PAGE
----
The local Nazi newspaper, “El Pampero” editorialized against this Yankee infiltration of Latin America and called particular attention to the Jewish name of one member of the group but gave up the attack when it quickly discovered that it could not counter Disney’s considerable popularity in Argentina.
In Buenos Aires, the members of El Grupo were the guests at lavish barbecues (known as asado) and watched experienced gauchos rope and break wild horses. Walt was outfitted in a black gaucho costume and it was commented that he looked perfect for that part.
Walt later complained he hated being dressed up as a gaucho and shown off but viewing footage of him, he certainly must have been a great actor because he truly looks like he is enjoying the situation from trying to strum a guitar to using a knife to carve off a slice of barbecued meat.
“Wherever we went, we were welcomed with open arms by all the presidents, leaders and dignitaries we encountered. We were all together, absorbing the spirited music, the flamboyant dancing, the colorful costumes, the background, the folklore and the history of these countries,” Ryman said.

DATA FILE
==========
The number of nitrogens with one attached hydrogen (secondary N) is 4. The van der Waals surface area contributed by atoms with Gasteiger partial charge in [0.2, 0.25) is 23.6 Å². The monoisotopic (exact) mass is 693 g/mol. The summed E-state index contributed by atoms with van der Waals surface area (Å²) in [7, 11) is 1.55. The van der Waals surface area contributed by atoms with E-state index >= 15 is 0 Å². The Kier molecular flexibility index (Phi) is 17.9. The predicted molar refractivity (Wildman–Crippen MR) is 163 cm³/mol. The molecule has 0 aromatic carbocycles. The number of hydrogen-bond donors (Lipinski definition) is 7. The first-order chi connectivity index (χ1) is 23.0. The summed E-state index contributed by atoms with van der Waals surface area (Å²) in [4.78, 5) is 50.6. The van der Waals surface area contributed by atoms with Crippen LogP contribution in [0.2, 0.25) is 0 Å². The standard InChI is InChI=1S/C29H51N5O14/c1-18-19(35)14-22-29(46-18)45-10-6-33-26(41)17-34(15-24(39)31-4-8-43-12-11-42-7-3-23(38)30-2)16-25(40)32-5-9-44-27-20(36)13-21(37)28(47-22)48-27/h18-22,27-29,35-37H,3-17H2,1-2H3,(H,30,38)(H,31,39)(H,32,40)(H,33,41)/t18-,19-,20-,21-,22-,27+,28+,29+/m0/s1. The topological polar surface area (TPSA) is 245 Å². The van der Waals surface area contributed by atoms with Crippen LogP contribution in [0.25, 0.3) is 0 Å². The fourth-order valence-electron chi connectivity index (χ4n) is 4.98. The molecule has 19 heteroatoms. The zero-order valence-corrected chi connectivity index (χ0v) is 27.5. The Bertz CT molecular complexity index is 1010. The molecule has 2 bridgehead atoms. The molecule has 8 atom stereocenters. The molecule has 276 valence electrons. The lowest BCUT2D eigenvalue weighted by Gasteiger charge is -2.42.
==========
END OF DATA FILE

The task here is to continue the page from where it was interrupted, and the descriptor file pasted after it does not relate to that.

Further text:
“Mainly we were constantly wined and dined all over the place and it was real hard to find time to do any work,” Thomas added.
After a month in Buenos Aires, El Grupo split up for new adventures:
Jim Bodrero, Thomas, and Larry Lansburgh headed for the gaucho country of Northern Argentina to gather material that was later used in the cartoon El Gaucho Goofy with bumbling American cowboy Goofy learning how to be a gaucho.
Lee and his wife Blair, Ryman and John Miller traveled to La Paz, Bolivia and the Lake Titicaca region that would later inspire a cartoon segment of clueless Donald Duck as an irrepressible U.S. tourist in a dispute with a stubborn llama.
While some others flew directly to Chile, Walt, Norm Ferguson, Cottrell and Ted Sears flew to Mendoza in Argentina before taking a flight over the Andes on the same route the little animated mail plane Pedro would in Saludos Amigos.
In his personal appearances before audiences of children in South America, affable Walt usually gave a chalk talk where he and a few artists drew the Disney characters. In Mendoza, the surprised Disney group found itself without paper, easels, chalk or anything. There were nearly 2,000 excited children in the audience and Walt could not speak their language.
Through an interpreter, an apologetic Walt told the children about his unfortunate predicament and said the only thing he could do for them was to stand on his head which he did to thunderous applause and was reported as a humorous anecdote in several newspapers. Fortunately, Walt had also brought along some Disney animated cartoons to show as well.